The Magdalene Sisters: When Girls Misbehave

 

I have been meaning to watch Peter Mullan’s film The Magdalene Sisters ever since I heard about it. The Magdalene Asylums was one institution amongst many in Ireland where disreputable girls were sent away to presumably be reforme although in fact to often live out their lives in hard labor. Their sins:  become unwed mothers, or being raped, or in some cases being merely flirtatious and/or good looking.

This film in particular focuses on the fate of four Irish girls. My mother loves the Irish, they’re just like us, she’s always said. Accordingly, this was a hard film for me to watch, no less because, had I been born in that clime I may very well have ended up in one of those institutions. Actually I have no doubt that I would have. How thankful I must be then that Pakistan harbors, at least, no such institutions for fallen women. Of course troublesome wives, sisters, daughters do often go mad in which case they are locked away in mental institutions.

I was shocked to discover in the film postscript that the last Magdalene Laundry closed in 1996. 19 bloody 96. The year I graduated from college. That year I was still trapped in my mind, scared, broken, and trying to make sense of who I was versus where and to whom I’d been born. That year I did not know there were still institutions where my broken, scared, senseless sisters were trapped too.

The Magdalene Sisters is based on the documentary Sex in a Cold Clime which you can watch here (it is also available as an extra on the Magdalene Sisters DVD). Please do take the time to watch it so you can bear witness to these stories which should have never been.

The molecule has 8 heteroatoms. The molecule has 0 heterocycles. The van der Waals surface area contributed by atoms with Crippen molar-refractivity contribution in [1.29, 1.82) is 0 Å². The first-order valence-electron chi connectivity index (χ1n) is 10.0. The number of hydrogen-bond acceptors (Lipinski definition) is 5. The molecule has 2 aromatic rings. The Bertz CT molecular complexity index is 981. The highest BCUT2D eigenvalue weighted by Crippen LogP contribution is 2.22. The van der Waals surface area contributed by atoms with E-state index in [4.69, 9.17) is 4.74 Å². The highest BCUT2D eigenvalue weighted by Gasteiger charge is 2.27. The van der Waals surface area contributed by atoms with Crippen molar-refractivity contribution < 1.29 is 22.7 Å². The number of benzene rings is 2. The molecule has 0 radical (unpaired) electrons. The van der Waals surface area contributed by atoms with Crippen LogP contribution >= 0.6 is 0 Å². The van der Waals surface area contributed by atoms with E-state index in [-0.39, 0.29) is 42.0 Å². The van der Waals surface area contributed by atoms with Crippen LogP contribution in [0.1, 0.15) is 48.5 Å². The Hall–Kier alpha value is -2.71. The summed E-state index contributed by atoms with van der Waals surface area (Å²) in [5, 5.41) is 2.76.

I was heartbroken by the looks on the women’s faces as they relate their losses of so many years ago. And, as usual, really pissed at the way religion and community manipulates females.  The picture above is the cover of the book by James M Smith ‘Ireland’s Magdalen Laundries and the Nation’s Architecture of Containment

Here is a blog post by the author himself on the Manchester University Press blog.

“Are you the man who wrote the Magdalen book?” A voice, hesitant and frail, asked from the other end of my office phone. “I just finished it. I read about ten pages a day.” She called to share her story. She wanted someone to listen. She needed someone to understand. Her mother died when she was seven. Initially,she and a younger sister were cared for within the extended family. The farm required her father’s attention. At fourteen, he deposited her with the Good Shepherd nuns in New Ross. Her sister was sent to the congregation’s Limerick convent.”

Ps. There is also the phenomenal film Philomena (starring Judi Dench) which delves into one woman’s search for the infant so brutally separated from her.